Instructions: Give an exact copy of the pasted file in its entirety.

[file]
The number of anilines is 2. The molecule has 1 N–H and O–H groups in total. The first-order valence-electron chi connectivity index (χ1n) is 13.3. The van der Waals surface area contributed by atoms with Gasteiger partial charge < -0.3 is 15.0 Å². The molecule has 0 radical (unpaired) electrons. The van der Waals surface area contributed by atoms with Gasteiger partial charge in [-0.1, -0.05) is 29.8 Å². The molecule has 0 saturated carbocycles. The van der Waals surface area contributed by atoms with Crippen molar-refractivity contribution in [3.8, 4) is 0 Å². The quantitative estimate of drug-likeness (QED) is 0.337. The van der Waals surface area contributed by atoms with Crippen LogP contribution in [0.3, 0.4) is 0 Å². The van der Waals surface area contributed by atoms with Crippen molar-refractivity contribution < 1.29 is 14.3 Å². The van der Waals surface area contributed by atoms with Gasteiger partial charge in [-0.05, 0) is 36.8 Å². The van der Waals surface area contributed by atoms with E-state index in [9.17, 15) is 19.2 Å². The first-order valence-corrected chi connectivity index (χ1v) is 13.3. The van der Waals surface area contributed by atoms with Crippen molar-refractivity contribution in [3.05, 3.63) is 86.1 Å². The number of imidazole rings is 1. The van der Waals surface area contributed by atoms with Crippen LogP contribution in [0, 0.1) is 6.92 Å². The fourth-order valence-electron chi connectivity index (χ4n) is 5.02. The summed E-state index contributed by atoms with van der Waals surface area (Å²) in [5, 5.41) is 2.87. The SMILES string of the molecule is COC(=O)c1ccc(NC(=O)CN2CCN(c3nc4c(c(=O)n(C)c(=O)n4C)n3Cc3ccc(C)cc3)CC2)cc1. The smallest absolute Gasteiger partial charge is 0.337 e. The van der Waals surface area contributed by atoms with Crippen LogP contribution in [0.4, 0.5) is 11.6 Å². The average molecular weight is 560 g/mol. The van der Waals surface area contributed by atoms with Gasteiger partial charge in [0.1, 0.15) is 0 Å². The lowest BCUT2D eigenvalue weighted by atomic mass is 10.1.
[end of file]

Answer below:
The number of anilines is 2. The molecule has 1 N–H and O–H groups in total. The first-order valence-electron chi connectivity index (χ1n) is 13.3. The van der Waals surface area contributed by atoms with Gasteiger partial charge < -0.3 is 15.0 Å². The molecule has 0 radical (unpaired) electrons. The van der Waals surface area contributed by atoms with Gasteiger partial charge in [-0.1, -0.05) is 29.8 Å². The molecule has 0 saturated carbocycles. The van der Waals surface area contributed by atoms with Crippen molar-refractivity contribution in [3.8, 4) is 0 Å². The quantitative estimate of drug-likeness (QED) is 0.337. The van der Waals surface area contributed by atoms with Crippen LogP contribution in [0.3, 0.4) is 0 Å². The van der Waals surface area contributed by atoms with Crippen molar-refractivity contribution < 1.29 is 14.3 Å². The van der Waals surface area contributed by atoms with Gasteiger partial charge in [-0.05, 0) is 36.8 Å². The van der Waals surface area contributed by atoms with E-state index in [9.17, 15) is 19.2 Å². The first-order valence-corrected chi connectivity index (χ1v) is 13.3. The van der Waals surface area contributed by atoms with Crippen molar-refractivity contribution in [3.05, 3.63) is 86.1 Å². The number of imidazole rings is 1. The van der Waals surface area contributed by atoms with Crippen LogP contribution in [0, 0.1) is 6.92 Å². The fourth-order valence-electron chi connectivity index (χ4n) is 5.02. The summed E-state index contributed by atoms with van der Waals surface area (Å²) in [5, 5.41) is 2.87. The SMILES string of the molecule is COC(=O)c1ccc(NC(=O)CN2CCN(c3nc4c(c(=O)n(C)c(=O)n4C)n3Cc3ccc(C)cc3)CC2)cc1. The smallest absolute Gasteiger partial charge is 0.337 e. The van der Waals surface area contributed by atoms with Crippen LogP contribution in [0.4, 0.5) is 11.6 Å². The average molecular weight is 560 g/mol. The van der Waals surface area contributed by atoms with Gasteiger partial charge in [0.1, 0.15) is 0 Å². The lowest BCUT2D eigenvalue weighted by atomic mass is 10.1.